Thanks to various chores and social obligations, I haven’t had time to compile the usual batch of findings for the weekend. But by all means throw together your own pile of links and oddities in the comments. I’ll set the ball rolling with a reinvented wheel; an island in a lake on an island in a lake on an island; some black and white sea life; our betters at work; and a chap doing this better than you.
A common enough occurrence, especially in London. But Laurie has assured us, repeatedly and emphatically, that opportunist theft – of trainers, phones, laptops and such - is a sign of “desperation” and “a political statement.” Of which she approves. Are thieves, then, only “dickheads” when they steal from her?
I’m so confused.
And I can’t think when it’s hot. Hence, yay, open thread. Feel free to share links of possible interest and then bicker about them. I’m assuming, by the way, that we’ve all checked this week’s pyramid of white supremacy, as last week’s pyramid of white supremacy may by now be out of date and insufficiently woke. And that simply wouldn’t do.
It’s strange just how often this “intersectionality” business looks an awful lot like a caste system, a hierarchy, in which a person’s standing and moral significance, and their ability to take part in discussions, is determined entirely by their race and gender, and other attributes over which they have no meaningful control.
Tardis take-off caught on camera. || Cat love. (h/t, Damian) || When vortex rings collide. || Levitation. || When lava puts its foot down. || Alice and her pig. || The unexplained dancing plague and other epidemics. || In praise of sweatshops. || An archive of film posters. || On great films that you don’t actually like. Feel free to share your own. || Too many vitamins. || Old Earth. || Modern derp. || Why dogs don’t rule the Earth (yet). || Tulip ballet. || Burger in a can. A taste test ensues. || It’s an ordinary bolt; it’s a tiny hunting knife. || Being woke ain’t easy. || Fight the patriarchy. || The museum of forgotten art supplies. (h/t, Coudal) || And finally, three professional wrestlers in a tug-of-war with a lion cub.
Further to the first item here, on the academic taboo of affirming bourgeois values, Ben Weingarten interviews the woman at the heart of that particular storm, law professor Amy Wax:
Ben Weingarten: There was controversy over your first piece and maybe it’s in part because, while many of your critics would say that every culture is different and who are we to judge which one is superior… they would also say the bourgeois culture that you support is actually inferior and retrograde and regressive — something interesting, I think, in their position.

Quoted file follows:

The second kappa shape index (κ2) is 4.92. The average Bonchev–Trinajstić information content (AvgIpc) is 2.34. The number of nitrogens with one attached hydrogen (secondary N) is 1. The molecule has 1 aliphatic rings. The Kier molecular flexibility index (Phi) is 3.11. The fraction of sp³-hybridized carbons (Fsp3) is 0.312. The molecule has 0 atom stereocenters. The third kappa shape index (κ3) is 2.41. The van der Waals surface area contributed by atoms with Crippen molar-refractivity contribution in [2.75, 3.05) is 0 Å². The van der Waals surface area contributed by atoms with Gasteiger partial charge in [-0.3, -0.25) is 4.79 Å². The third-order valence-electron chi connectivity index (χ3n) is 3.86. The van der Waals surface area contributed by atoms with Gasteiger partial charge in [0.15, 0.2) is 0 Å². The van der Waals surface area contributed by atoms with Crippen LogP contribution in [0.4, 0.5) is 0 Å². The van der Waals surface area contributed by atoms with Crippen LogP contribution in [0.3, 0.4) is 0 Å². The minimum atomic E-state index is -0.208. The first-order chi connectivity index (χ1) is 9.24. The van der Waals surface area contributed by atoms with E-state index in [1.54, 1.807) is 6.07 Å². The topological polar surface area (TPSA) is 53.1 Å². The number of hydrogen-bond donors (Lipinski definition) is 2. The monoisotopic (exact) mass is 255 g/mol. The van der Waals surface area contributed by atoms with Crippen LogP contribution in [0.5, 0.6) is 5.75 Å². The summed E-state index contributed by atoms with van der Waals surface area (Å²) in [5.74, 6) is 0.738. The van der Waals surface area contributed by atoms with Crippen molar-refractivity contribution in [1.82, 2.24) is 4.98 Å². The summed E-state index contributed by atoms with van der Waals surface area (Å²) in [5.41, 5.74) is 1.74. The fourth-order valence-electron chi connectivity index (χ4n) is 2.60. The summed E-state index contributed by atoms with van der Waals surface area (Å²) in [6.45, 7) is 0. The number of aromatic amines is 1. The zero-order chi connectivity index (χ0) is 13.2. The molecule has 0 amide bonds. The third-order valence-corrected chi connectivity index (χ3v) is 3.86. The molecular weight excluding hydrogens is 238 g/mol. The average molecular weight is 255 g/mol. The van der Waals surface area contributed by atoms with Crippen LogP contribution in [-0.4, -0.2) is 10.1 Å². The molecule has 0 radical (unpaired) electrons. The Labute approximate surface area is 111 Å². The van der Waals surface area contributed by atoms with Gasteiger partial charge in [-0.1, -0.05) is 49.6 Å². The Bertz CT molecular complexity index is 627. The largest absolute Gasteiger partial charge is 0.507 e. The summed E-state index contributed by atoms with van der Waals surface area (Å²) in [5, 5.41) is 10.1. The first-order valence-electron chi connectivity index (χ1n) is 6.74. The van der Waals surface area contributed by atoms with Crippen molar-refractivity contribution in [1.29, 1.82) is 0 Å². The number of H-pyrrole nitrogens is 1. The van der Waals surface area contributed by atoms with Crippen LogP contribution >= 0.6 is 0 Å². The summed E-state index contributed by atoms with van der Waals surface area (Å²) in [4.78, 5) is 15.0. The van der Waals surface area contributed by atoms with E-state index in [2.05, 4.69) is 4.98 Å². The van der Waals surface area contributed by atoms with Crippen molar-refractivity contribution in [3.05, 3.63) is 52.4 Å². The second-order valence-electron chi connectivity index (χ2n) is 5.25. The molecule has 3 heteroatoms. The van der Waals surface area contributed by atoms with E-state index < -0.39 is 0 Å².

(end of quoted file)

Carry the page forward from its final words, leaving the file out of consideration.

Amy Wax: Except that they exemplify many of the bourgeois values themselves. And as I point out to them - which only infuriates them more - they try to inculcate those values into their own children. I’m not sure why they do that if they think those values are worthless… They practice what they preach against in many instances.
Meet the academic left, part 3,047. In which a Cambridge lecturer in “postcolonial studies” complains, publicly and at length, about being addressed by a college porter as “madam,” as is the custom.
It’s racist, apparently.
Time, I think, for a visit to the pages of Everyday Feminism, where Ms Ixty Quintanilla is turning her mind to matters ectoplasmic:
I spoke with several individuals who each channel their ancestral spirituality in different ways and asked them how to use spiritual practice as a form of healing and resistance, now during this difficult Trump era and beyond.
You see, when your preferred candidate loses an election, what you really need is some channelling of ancestral spirituality. As opposed to say, a sense of proportion. And so Ms Quintanilla lists some “spiritual practices” in order to enable fellow feminists to cope with the unutterable trauma that is their lives.
Suggestions include Call On Ancestors – which is to say, the dead – and Burn Herbs Mindfully. The latter is surprisingly fraught with complication, as we’re told, emphatically, that we must avoid setting fire to white sage and various endangered plants, and that it is “vital to recognise and respect the ancestors of the land you stand on.” Exactly how one fathoms the particulars of these things, at any given point in history, and how one should respect the relevant no-longer-living parties, assuming one has been able to identify them, is not made clear.